Crystallization of Protein–DNA Complexes


Determination of atomic resolution structures of protein–deoxyribonucleic acid (DNA) complexes using X‐ray crystallography requires preparation of high‐quality crystalline specimens. The preparation of such samples remains an empirical endeavour, more art than science. Nonetheless, decades of experience have yielded a large body of practical strategies and techniques towards this end. Such efforts with protein–DNA complexes enjoy special advantages, but also involve control of a larger set of variables. High purity, chemical and conformational, preparations of both macromolecules are important. Crystallogenesis of protein–DNA complexes is favoured by careful choice of the sequence and the terminal bases and/or base pairs of the DNA target. Modern crystallisation screens, which encapsulate the accumulated wisdom of prior investigations, serve as an excellent starting point for experimentation.

Key Concepts:

  • An atomic level analysis of a macromolecule by X‐ray crystallography requires preparation of high‐quality crystals of the entity of interest.

  • Preparation of crystalline specimens requires highly concentrated solutions of the molecules of interest. Success is favoured when high chemical and conformational purity has been achieved.

  • Extensive experience in preparation of protein crystals can be applied to growth of protein–DNA crystals. Additionally, the length, composition, and identity of the termini of the DNA molecule play significant roles in crystallisation.

  • Initial crystallisation trials are set up using a concentrated stock of protein–DNA complex of interest with premade formulations that sparsely sample crystallisation space. Precipitation and crystal formation under these conditions are used to direct efforts for further crystallisation experiments. The experiments are repeated until crystals suitable for X‐ray diffraction are obtained.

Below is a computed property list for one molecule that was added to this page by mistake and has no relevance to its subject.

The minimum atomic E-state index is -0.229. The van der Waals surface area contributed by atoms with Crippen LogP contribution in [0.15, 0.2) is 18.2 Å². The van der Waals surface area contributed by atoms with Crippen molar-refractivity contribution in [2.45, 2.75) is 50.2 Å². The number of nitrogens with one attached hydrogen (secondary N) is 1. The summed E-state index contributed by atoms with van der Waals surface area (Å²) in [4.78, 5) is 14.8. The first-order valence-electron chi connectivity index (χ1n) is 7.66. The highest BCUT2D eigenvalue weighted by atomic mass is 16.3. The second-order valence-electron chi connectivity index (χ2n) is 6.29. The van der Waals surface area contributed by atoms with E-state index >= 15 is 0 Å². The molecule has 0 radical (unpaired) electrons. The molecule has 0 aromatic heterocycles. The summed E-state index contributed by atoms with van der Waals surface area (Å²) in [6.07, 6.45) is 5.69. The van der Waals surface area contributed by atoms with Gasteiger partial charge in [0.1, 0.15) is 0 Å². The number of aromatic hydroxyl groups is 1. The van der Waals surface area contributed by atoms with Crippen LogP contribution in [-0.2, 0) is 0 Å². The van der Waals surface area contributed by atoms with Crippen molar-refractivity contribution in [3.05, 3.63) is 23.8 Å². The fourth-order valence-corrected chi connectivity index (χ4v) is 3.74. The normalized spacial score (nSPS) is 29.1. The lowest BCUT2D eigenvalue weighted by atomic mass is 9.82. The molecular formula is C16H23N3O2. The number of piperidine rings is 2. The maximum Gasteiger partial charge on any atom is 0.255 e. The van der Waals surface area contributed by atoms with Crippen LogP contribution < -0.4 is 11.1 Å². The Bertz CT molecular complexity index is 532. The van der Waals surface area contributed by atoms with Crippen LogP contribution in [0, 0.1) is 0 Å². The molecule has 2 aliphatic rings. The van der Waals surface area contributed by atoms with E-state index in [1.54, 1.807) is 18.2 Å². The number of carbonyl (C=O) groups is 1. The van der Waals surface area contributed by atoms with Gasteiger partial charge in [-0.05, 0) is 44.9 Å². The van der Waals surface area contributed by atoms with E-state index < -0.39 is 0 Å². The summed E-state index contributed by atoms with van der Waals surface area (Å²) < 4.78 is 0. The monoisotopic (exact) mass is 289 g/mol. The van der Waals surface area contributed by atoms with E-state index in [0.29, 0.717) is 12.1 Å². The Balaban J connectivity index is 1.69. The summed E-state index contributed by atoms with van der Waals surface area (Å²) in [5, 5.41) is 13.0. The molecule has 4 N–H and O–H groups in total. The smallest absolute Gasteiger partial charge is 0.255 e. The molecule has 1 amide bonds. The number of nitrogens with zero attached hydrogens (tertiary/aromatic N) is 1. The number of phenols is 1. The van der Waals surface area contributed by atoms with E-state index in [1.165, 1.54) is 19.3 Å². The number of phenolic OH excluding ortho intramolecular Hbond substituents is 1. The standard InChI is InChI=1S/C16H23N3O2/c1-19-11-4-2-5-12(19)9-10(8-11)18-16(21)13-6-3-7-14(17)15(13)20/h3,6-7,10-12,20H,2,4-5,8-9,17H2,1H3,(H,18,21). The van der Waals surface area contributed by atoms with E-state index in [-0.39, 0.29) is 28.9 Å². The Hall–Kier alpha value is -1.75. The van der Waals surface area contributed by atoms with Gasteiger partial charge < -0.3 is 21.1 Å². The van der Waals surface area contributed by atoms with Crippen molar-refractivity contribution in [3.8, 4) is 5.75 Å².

Keywords: Crystallisation; protein–DNA complex; X‐ray crystallography; light scattering; mass spectrometry; limited proteolysis; multiwavelength anomalous diffraction (MAD); single‐wavelength anomalous diffraction (SAD)

Figure 1.

Macromolecular crystallisation. Initial crystallisation trials are set up using a concentrated stock of protein–DNA complex of interest with premade formulations that sparsely sample crystallisation space. A large number of crystal screens are now commercially available, including those designed for crystallisation of protein–nucleic acid complexes. The drops are inspected and the ‘hits’ and/or interesting trends are identified. New formulations are then prepared based on the conditions that result in the hits and used for reproduction and optimisation of the crystals. The experiments are repeated until crystals suitable for X‐ray diffraction are obtained.



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Pakotiprapha, Danaya, and Jeruzalmi, David(Nov 2014) Crystallization of Protein–DNA Complexes. In: eLS. John Wiley & Sons Ltd, Chichester. [doi: 10.1002/9780470015902.a0002720.pub3]